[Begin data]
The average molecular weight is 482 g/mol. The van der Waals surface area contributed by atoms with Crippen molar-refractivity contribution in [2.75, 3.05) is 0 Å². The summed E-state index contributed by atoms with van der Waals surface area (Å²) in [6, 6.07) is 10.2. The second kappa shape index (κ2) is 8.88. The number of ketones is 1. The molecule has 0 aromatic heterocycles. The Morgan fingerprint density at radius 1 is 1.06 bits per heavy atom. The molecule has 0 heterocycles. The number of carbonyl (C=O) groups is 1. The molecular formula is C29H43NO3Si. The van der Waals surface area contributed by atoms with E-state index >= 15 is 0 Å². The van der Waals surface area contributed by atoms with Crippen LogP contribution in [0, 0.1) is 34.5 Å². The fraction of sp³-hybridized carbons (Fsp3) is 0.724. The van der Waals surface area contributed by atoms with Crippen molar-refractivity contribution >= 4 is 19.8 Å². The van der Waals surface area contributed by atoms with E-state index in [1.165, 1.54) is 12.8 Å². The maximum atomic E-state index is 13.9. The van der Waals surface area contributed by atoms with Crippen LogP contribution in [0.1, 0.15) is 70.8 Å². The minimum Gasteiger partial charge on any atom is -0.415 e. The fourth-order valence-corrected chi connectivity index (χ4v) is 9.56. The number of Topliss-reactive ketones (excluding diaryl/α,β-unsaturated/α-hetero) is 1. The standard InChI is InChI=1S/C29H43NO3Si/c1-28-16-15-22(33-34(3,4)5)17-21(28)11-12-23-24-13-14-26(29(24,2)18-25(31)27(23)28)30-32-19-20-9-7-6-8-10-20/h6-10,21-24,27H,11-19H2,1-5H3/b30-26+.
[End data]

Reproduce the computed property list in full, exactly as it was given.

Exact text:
The average molecular weight is 482 g/mol. The van der Waals surface area contributed by atoms with Crippen molar-refractivity contribution in [2.75, 3.05) is 0 Å². The summed E-state index contributed by atoms with van der Waals surface area (Å²) in [6, 6.07) is 10.2. The second kappa shape index (κ2) is 8.88. The number of ketones is 1. The molecule has 0 aromatic heterocycles. The Morgan fingerprint density at radius 1 is 1.06 bits per heavy atom. The molecule has 0 heterocycles. The number of carbonyl (C=O) groups is 1. The molecular formula is C29H43NO3Si. The van der Waals surface area contributed by atoms with E-state index >= 15 is 0 Å². The van der Waals surface area contributed by atoms with Crippen LogP contribution in [0, 0.1) is 34.5 Å². The fraction of sp³-hybridized carbons (Fsp3) is 0.724. The van der Waals surface area contributed by atoms with Crippen molar-refractivity contribution >= 4 is 19.8 Å². The van der Waals surface area contributed by atoms with E-state index in [1.165, 1.54) is 12.8 Å². The maximum atomic E-state index is 13.9. The van der Waals surface area contributed by atoms with Crippen LogP contribution in [0.1, 0.15) is 70.8 Å². The minimum Gasteiger partial charge on any atom is -0.415 e. The fourth-order valence-corrected chi connectivity index (χ4v) is 9.56. The number of Topliss-reactive ketones (excluding diaryl/α,β-unsaturated/α-hetero) is 1. The standard InChI is InChI=1S/C29H43NO3Si/c1-28-16-15-22(33-34(3,4)5)17-21(28)11-12-23-24-13-14-26(29(24,2)18-25(31)27(23)28)30-32-19-20-9-7-6-8-10-20/h6-10,21-24,27H,11-19H2,1-5H3/b30-26+.